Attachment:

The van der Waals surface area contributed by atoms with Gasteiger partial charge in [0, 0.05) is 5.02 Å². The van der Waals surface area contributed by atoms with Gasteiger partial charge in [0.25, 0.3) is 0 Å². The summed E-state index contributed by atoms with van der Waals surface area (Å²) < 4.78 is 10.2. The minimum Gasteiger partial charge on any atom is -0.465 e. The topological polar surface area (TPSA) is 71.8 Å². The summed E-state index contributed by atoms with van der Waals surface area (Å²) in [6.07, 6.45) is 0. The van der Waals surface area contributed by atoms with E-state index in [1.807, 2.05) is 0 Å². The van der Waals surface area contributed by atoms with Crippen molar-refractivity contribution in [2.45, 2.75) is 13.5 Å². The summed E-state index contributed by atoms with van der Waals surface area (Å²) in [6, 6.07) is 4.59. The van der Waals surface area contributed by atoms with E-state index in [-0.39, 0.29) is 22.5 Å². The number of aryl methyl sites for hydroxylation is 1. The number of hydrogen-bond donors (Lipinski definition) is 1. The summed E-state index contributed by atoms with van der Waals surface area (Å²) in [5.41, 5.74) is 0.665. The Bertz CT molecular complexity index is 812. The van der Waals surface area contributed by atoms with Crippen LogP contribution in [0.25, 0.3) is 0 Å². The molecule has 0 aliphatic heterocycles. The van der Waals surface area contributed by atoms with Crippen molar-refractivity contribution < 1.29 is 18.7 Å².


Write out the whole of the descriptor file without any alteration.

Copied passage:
The van der Waals surface area contributed by atoms with Gasteiger partial charge in [0, 0.05) is 5.02 Å². The van der Waals surface area contributed by atoms with Gasteiger partial charge in [0.25, 0.3) is 0 Å². The summed E-state index contributed by atoms with van der Waals surface area (Å²) < 4.78 is 10.2. The minimum Gasteiger partial charge on any atom is -0.465 e. The topological polar surface area (TPSA) is 71.8 Å². The summed E-state index contributed by atoms with van der Waals surface area (Å²) in [6.07, 6.45) is 0. The van der Waals surface area contributed by atoms with E-state index in [1.807, 2.05) is 0 Å². The van der Waals surface area contributed by atoms with Crippen molar-refractivity contribution in [2.45, 2.75) is 13.5 Å². The summed E-state index contributed by atoms with van der Waals surface area (Å²) in [6, 6.07) is 4.59. The van der Waals surface area contributed by atoms with E-state index in [-0.39, 0.29) is 22.5 Å². The number of aryl methyl sites for hydroxylation is 1. The number of hydrogen-bond donors (Lipinski definition) is 1. The summed E-state index contributed by atoms with van der Waals surface area (Å²) in [5.41, 5.74) is 0.665. The Bertz CT molecular complexity index is 812. The van der Waals surface area contributed by atoms with Crippen LogP contribution in [0.25, 0.3) is 0 Å². The molecule has 0 aliphatic heterocycles. The van der Waals surface area contributed by atoms with Crippen molar-refractivity contribution < 1.29 is 18.7 Å².